30. A burner for pulverized coal according to claim 27, wherein said baffle means is spaced from said region of gradually reducing cross-section of said core portion by a distance less than the maximum width of said coal duct at said outlet nozzle thereof.
31. A burner for pulverized coal according to claim 27, wherein said outlet nozzle of said secondary air duct has, at its side closer to said axis, a deflector adapted to give said secondary air an outward component of flow with respect to said axis.
32. A burner for pulverized coal according to claim 27, wherein in said coal duct, upstream of said region of gradually reducing cross-section, said core portion has a diameter which is in the range 30 to 80% of the outer diameter of the flow area in said coal duct.
33. A burner for pulverized coal according to claim 27, wherein said coal duct has an outer bounding wall and an inner bounding wall defining an annular flow passage for said flow along said coal duct, said core portion being formed in said inner bounding wall.
34. A boiler for heating water by combustion of pulverized coal comprising a combustion chamber for burning pulverized coal in air and means for heating said water as a result of the combustion of the pulverized coal, said combustion chamber including at least one burner each of which comprising:
an coal duct for pulverized coal and primary air entraining said coal in a flow along said coal duct, said coal duct having an axis and an outlet nozzle at an axial end thereof; and
at least one secondary air duct for secondary air for combustion of said coal having an outer nozzle adjacent said outlet nozzle of said coal duct, such that said coal and primary air and said secondary air mix outside said nozzles in a mixing zone at which combustion occurs,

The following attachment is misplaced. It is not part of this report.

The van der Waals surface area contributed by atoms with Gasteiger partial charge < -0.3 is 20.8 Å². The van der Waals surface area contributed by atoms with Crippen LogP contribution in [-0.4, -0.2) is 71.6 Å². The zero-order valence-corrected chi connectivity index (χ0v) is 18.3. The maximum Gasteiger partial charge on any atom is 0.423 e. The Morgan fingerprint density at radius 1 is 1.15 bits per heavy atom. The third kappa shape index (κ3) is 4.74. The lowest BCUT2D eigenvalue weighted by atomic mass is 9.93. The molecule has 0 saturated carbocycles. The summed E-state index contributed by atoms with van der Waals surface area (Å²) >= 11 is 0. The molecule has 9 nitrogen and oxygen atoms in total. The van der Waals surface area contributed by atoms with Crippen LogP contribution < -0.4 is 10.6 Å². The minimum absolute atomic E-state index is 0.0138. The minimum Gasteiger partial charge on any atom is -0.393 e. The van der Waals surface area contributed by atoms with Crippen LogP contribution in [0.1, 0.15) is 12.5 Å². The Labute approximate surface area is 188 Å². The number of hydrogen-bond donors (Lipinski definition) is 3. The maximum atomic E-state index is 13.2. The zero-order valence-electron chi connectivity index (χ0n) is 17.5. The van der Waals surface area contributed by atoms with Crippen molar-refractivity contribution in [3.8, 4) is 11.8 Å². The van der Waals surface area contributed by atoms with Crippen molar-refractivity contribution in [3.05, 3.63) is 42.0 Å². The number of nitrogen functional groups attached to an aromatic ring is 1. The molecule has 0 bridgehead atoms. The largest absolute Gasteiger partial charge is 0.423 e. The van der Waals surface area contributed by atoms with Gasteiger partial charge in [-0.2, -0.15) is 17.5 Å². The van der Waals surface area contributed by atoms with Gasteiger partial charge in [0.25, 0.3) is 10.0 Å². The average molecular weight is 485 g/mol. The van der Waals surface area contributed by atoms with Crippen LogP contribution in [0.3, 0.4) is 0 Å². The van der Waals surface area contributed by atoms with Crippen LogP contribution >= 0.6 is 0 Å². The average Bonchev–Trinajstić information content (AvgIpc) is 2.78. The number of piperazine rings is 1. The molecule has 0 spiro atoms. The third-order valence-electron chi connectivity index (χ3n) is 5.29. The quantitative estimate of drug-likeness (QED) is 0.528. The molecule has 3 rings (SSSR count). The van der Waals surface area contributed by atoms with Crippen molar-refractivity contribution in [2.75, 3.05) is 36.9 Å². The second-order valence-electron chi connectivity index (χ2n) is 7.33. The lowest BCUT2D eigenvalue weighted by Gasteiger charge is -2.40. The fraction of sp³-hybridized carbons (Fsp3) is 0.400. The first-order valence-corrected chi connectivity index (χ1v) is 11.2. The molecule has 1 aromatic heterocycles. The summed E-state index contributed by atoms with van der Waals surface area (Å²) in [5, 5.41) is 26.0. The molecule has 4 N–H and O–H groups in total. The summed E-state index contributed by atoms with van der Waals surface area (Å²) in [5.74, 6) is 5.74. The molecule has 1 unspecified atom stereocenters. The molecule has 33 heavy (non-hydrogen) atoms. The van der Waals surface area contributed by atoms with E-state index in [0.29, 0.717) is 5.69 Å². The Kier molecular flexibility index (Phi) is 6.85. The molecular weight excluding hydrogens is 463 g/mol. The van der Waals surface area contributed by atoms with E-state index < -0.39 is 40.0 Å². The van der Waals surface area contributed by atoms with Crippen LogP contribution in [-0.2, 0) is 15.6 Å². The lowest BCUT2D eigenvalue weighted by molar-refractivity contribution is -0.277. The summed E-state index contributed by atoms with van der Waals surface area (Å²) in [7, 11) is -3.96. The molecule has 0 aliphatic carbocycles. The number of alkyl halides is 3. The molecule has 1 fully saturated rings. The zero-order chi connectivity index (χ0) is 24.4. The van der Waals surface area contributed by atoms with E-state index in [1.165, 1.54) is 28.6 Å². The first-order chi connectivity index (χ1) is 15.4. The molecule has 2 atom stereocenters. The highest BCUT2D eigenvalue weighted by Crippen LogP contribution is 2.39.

wherein said coal duct includes over at least part of its length a core portion which provides at least one wall surface bounding said flow in said coal duct, said core portion having, close to said outlet nozzle of said coal duct, a region of gradually reducing cross-section in the direction of said flow such that the flow cross-section in said duct increases gradually in the direction of said flow, and
wherein said outlet nozzle includes baffle means arranged to interrupt said flow in said coal duct at at least one outer zone thereof spaced from said axis and leave free said flow in said coal duct at at least one inner zone closer to said axis than said outer zone, said baffle means having baffle surfaces facing said flow in said coal duct at an angle in the range 90 to 120 with respect to the axial direction of said flow.
35. A boiler for heating water by combustion of pulverized coal according to claim 34, wherein said gradually reducing cross-section region of said core portion of said coal duct is provided by at least one surface at an angle in the range 10 to 45 to said axis.
36. A boiler for heating water by combustion of pulverized coal according to claim 34, wherein said region of gradually reducing cross-section of said core portion is axially movable to adjust the position thereof relative to said outlet nozzle of said coal duct.
37. A boiler for heating water by combustion of pulverized coal according to claim 34, wherein said baffle means is spaced from said region of gradually reducing cross-section of said core portion by a distance less than the maximum width of said coal duct at said outlet nozzle thereof.
38. A boiler for heating water by combustion of pulverized coal according to claim 34, wherein said outlet nozzle of said secondary air duct has, at its side closer to said axis, a deflector adapted to give said secondary air an outward component of flow with respect to said axis.
39. A boiler for heating water by combustion of pulverized coal according to claim 34, wherein in said coal duct, upstream of said region of gradually reducing cross-section, said core portion has a diameter which is in the range 30 to 80% of the outer diameter of the flow area in said coal duct.